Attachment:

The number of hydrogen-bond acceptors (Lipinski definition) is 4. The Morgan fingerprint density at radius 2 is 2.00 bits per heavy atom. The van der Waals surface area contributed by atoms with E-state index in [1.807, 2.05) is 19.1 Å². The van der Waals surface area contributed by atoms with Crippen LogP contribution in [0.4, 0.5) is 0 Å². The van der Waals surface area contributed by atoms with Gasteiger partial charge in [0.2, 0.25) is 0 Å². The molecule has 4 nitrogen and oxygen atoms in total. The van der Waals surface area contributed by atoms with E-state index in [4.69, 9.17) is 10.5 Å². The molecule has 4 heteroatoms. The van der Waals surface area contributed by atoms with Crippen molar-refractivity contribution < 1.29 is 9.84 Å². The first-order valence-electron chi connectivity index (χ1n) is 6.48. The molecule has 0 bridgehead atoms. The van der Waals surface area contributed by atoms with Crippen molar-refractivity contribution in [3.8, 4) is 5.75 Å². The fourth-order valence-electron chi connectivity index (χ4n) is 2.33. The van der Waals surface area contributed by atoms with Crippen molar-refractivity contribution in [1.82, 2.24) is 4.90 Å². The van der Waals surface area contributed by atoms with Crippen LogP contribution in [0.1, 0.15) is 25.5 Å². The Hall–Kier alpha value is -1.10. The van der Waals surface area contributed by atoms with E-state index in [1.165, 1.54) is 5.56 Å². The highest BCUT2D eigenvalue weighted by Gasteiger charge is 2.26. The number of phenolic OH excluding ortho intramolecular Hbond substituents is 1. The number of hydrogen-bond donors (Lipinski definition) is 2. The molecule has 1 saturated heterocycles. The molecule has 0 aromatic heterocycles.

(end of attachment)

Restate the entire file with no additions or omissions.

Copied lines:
The number of hydrogen-bond acceptors (Lipinski definition) is 4. The Morgan fingerprint density at radius 2 is 2.00 bits per heavy atom. The van der Waals surface area contributed by atoms with E-state index in [1.807, 2.05) is 19.1 Å². The van der Waals surface area contributed by atoms with Crippen LogP contribution in [0.4, 0.5) is 0 Å². The van der Waals surface area contributed by atoms with Gasteiger partial charge in [0.2, 0.25) is 0 Å². The molecule has 4 nitrogen and oxygen atoms in total. The van der Waals surface area contributed by atoms with E-state index in [4.69, 9.17) is 10.5 Å². The molecule has 4 heteroatoms. The van der Waals surface area contributed by atoms with Crippen molar-refractivity contribution < 1.29 is 9.84 Å². The first-order valence-electron chi connectivity index (χ1n) is 6.48. The molecule has 0 bridgehead atoms. The van der Waals surface area contributed by atoms with Crippen molar-refractivity contribution in [3.8, 4) is 5.75 Å². The fourth-order valence-electron chi connectivity index (χ4n) is 2.33. The van der Waals surface area contributed by atoms with Crippen molar-refractivity contribution in [1.82, 2.24) is 4.90 Å². The van der Waals surface area contributed by atoms with Crippen LogP contribution in [0.1, 0.15) is 25.5 Å². The Hall–Kier alpha value is -1.10. The van der Waals surface area contributed by atoms with E-state index in [1.165, 1.54) is 5.56 Å². The highest BCUT2D eigenvalue weighted by Gasteiger charge is 2.26. The number of phenolic OH excluding ortho intramolecular Hbond substituents is 1. The number of hydrogen-bond donors (Lipinski definition) is 2. The molecule has 1 saturated heterocycles. The molecule has 0 aromatic heterocycles.